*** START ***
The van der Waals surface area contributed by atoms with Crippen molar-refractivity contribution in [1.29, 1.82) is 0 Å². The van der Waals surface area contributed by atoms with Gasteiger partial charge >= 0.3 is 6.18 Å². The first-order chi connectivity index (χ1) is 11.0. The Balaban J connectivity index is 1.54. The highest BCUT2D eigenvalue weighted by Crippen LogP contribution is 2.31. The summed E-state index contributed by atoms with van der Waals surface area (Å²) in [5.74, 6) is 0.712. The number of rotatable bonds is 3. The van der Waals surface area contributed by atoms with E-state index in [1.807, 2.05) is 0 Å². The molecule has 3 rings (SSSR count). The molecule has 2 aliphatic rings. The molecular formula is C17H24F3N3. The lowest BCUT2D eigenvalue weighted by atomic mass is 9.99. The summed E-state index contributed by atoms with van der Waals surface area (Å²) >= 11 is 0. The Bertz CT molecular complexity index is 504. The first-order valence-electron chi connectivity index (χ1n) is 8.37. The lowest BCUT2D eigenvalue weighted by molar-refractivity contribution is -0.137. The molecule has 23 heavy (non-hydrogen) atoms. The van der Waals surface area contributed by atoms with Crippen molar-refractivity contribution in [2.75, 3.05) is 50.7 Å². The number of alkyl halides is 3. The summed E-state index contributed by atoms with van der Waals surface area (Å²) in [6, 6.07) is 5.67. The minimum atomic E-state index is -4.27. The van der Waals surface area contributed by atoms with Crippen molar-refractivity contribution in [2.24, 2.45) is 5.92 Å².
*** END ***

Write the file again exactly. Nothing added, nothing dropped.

The van der Waals surface area contributed by atoms with Crippen molar-refractivity contribution in [1.29, 1.82) is 0 Å². The van der Waals surface area contributed by atoms with Gasteiger partial charge >= 0.3 is 6.18 Å². The first-order chi connectivity index (χ1) is 11.0. The Balaban J connectivity index is 1.54. The highest BCUT2D eigenvalue weighted by Crippen LogP contribution is 2.31. The summed E-state index contributed by atoms with van der Waals surface area (Å²) in [5.74, 6) is 0.712. The number of rotatable bonds is 3. The van der Waals surface area contributed by atoms with E-state index in [1.807, 2.05) is 0 Å². The molecule has 3 rings (SSSR count). The molecule has 2 aliphatic rings. The molecular formula is C17H24F3N3. The lowest BCUT2D eigenvalue weighted by atomic mass is 9.99. The summed E-state index contributed by atoms with van der Waals surface area (Å²) >= 11 is 0. The Bertz CT molecular complexity index is 504. The first-order valence-electron chi connectivity index (χ1n) is 8.37. The lowest BCUT2D eigenvalue weighted by molar-refractivity contribution is -0.137. The molecule has 23 heavy (non-hydrogen) atoms. The van der Waals surface area contributed by atoms with Crippen molar-refractivity contribution in [2.75, 3.05) is 50.7 Å². The number of alkyl halides is 3. The summed E-state index contributed by atoms with van der Waals surface area (Å²) in [6, 6.07) is 5.67. The minimum atomic E-state index is -4.27. The van der Waals surface area contributed by atoms with Crippen molar-refractivity contribution in [2.24, 2.45) is 5.92 Å².